It probably doesn’t matter that much any way - at least for me. My Spanish grammar is thoroughly underwhelming when I’m trying to speak. For now, I’ll just focus on the kind of mental permanence that allows me to retrieve any Spanish words at all when I need them and let the interpreter try to sort it out when the patient gets that “huh?” face.
It’s finally complete. After having been hacked almost a year ago, I have finally finished reconstructing the Average Buddhist Blog
Yes, yes, yes…there’s the irony. I’m a Buddhist blogger who’s so attached to my past posts I was willing to dig through internet archives to get them back. (Of course keeping copies of them when I posted them would have been waaaaayyy too easy, right?) What could go wrong if they’re safely locked away in the WordPress interface?
What could go wrong indeed?
As much effort as it took to reassemble everything, it was an amazing experience to reread the posts, look back at all my old thoughts and perspectives. It was kind of like being able to travel in time…and since I’m a big Doctor Who fan, that’s all right with me.
So, it would seem that releasing attachment and burying and forgetting are different beasts. Keeping a thread of connection to the past can help illuminate a way forward.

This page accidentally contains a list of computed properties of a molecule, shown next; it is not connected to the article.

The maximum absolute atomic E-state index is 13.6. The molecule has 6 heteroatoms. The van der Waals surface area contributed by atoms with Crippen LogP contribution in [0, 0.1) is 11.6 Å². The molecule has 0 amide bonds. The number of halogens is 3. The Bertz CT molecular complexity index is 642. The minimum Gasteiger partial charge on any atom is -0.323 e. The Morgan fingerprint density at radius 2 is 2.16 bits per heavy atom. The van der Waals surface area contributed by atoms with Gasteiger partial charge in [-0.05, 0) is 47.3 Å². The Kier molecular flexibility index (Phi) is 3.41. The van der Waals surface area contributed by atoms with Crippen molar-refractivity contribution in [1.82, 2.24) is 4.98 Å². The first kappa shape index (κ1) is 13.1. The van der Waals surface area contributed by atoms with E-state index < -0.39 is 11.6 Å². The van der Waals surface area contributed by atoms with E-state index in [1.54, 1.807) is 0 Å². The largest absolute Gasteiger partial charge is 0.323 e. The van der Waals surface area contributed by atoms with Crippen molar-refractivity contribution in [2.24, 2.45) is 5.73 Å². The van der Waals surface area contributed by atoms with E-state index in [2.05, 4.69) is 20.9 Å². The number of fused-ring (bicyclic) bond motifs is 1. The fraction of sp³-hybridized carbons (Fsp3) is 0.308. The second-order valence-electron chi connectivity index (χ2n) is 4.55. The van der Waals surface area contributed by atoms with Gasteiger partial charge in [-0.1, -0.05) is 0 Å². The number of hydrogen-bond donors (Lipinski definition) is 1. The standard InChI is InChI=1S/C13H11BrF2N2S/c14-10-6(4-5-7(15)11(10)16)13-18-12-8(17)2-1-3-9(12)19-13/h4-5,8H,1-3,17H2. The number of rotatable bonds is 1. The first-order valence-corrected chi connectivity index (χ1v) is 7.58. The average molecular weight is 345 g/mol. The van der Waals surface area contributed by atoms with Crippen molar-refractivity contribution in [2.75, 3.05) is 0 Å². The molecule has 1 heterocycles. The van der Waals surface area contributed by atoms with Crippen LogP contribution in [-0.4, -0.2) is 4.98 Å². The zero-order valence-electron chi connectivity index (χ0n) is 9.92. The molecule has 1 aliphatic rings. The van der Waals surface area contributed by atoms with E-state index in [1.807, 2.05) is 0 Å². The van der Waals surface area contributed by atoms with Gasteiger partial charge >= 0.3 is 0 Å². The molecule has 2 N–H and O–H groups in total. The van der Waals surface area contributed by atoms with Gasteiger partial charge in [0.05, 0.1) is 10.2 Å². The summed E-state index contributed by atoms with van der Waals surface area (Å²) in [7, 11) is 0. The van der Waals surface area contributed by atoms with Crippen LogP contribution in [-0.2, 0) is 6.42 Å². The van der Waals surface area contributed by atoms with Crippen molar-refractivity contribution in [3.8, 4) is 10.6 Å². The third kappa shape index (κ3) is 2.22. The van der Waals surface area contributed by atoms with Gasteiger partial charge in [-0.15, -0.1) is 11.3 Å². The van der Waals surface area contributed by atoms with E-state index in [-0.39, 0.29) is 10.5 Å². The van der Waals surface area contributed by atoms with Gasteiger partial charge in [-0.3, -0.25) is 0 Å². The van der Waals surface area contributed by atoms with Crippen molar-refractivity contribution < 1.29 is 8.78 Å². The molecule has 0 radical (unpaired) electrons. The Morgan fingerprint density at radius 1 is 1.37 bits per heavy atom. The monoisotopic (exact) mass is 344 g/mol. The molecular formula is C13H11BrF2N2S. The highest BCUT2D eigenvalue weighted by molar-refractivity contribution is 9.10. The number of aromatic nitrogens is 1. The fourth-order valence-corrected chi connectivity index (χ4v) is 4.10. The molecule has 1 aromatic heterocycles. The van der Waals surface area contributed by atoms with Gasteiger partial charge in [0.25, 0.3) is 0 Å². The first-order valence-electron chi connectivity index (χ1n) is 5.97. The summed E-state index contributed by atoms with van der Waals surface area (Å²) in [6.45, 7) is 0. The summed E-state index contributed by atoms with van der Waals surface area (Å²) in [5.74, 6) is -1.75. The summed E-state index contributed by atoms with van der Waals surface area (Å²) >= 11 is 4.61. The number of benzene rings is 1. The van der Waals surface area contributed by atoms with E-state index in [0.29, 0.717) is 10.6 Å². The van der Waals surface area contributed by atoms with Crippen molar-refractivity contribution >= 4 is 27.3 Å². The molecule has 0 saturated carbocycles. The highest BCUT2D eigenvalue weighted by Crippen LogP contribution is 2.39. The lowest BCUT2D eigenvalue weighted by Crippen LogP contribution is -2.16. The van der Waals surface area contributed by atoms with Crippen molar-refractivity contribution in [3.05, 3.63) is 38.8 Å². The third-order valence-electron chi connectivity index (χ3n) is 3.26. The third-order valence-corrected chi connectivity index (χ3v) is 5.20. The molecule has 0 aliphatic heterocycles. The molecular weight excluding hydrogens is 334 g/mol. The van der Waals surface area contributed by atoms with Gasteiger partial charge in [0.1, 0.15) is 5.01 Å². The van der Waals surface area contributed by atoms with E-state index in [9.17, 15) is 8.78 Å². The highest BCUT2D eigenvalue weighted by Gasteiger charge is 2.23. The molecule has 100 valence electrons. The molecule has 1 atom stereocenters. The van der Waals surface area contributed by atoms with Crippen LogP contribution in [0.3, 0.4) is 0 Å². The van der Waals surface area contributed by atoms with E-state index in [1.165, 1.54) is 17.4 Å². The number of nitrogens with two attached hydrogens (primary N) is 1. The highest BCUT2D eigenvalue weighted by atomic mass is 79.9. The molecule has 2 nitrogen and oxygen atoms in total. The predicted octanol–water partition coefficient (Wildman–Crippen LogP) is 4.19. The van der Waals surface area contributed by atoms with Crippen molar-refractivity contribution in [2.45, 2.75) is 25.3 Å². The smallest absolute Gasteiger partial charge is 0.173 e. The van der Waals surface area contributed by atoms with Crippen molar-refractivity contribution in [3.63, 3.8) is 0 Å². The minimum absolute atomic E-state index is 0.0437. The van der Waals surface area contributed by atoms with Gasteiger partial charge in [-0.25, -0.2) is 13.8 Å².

While I’m here, I want to give a really, really, REALLY
big shout out to the “Wayback Machine”
a.k.a., the “Internet Archive”. They take snapshots of web sites and catalog and index them for retrieval or reference in the future. Through them, I was able to find all of the old snapshots of the Average Buddhist Blog as it existed back then. Thanks to them, I had the order, dates and most importantly the content
of every post that was lost. (Except I think the very last one before I was locked out) I am beyond grateful that this service exists and plan on sending them a donation. I’m posting their information here, in case you’d like to do the same. If you have a blog, family site or anything that you would like to ensure doesn’t get lost to the impermanence of cyberspace, you’ll be happy they’re around. http://archive.org/donate/